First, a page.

IRS Private Letter Ruling Will Help Clear the Way for 401(k) Plan Student Loan Benefits

Overview


Earlier today, the IRS released a private letter ruling which will help clear the way for employers to provide a new type of student loan repayment benefit as part of their 401(k) plans. This ruling is important because many employers have been looking for ways to help their employees manage student loan repayment obligations, but to date the options available for doing so have been rather limited.

In Depth


Background

Over the last decade, the amount of outstanding student loan debt in the US has nearly tripled. Studies suggest there are currently around 44 million Americans with student loan debt, bringing the total student loan debt obligation in the US to more than $1.3 trillion dollars. As a result, not surprisingly, managing student loan debt has become an increasingly significant concern for many employees. This includes not only employees who are entering the workforce for the first time, but also older workers who may still have student loan repayment obligations of their own, or who may have taken on some of those obligations for their children.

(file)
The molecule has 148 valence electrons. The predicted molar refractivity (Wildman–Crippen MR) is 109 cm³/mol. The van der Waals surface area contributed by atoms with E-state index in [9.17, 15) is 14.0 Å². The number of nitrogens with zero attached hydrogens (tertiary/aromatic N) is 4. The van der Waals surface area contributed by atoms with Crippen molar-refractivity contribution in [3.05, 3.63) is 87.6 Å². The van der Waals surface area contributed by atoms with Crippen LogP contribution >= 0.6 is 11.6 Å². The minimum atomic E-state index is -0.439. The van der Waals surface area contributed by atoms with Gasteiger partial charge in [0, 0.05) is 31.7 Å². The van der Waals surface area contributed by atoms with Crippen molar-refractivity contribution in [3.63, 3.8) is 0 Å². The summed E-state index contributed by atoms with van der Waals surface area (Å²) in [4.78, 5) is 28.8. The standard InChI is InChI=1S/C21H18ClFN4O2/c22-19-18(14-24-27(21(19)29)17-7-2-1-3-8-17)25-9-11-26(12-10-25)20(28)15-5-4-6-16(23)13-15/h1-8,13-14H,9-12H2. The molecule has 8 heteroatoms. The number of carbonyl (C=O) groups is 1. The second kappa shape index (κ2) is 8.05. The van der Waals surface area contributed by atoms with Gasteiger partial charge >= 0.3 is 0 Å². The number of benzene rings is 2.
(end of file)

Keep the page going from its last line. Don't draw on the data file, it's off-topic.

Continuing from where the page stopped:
With student loan debt obligations on the rise, employees are placing increasing value on the availability of employer-provided student loan repayment assistance. In a 2015 survey, more than three-quarters of young professionals said that the availability of employer-provided student loan repayment assistance would be a considerable factor in deciding to accept a job offer. As a result, forward-thinking companies are looking for new ways to help their employees tackle student loan debt. A private letter ruling (PLR) released by the Internal Revenue Service (IRS) earlier today will help clear the way for these companies to offer a new type of student loan benefit as part of their 401(k) plans.

Key Features of New Student Loan Repayment Benefit

By issuing the PLR, the IRS gave its blessing to an employer-provided student loan repayment benefit offered through an employer’s 401(k) plan. More specifically, the PLR confirmed that, under certain circumstances, employers may be able to link the amount of employer contributions made on an employee’s behalf under a 401(k) plan to the amount of student loan repayments made by the employee outside the plan.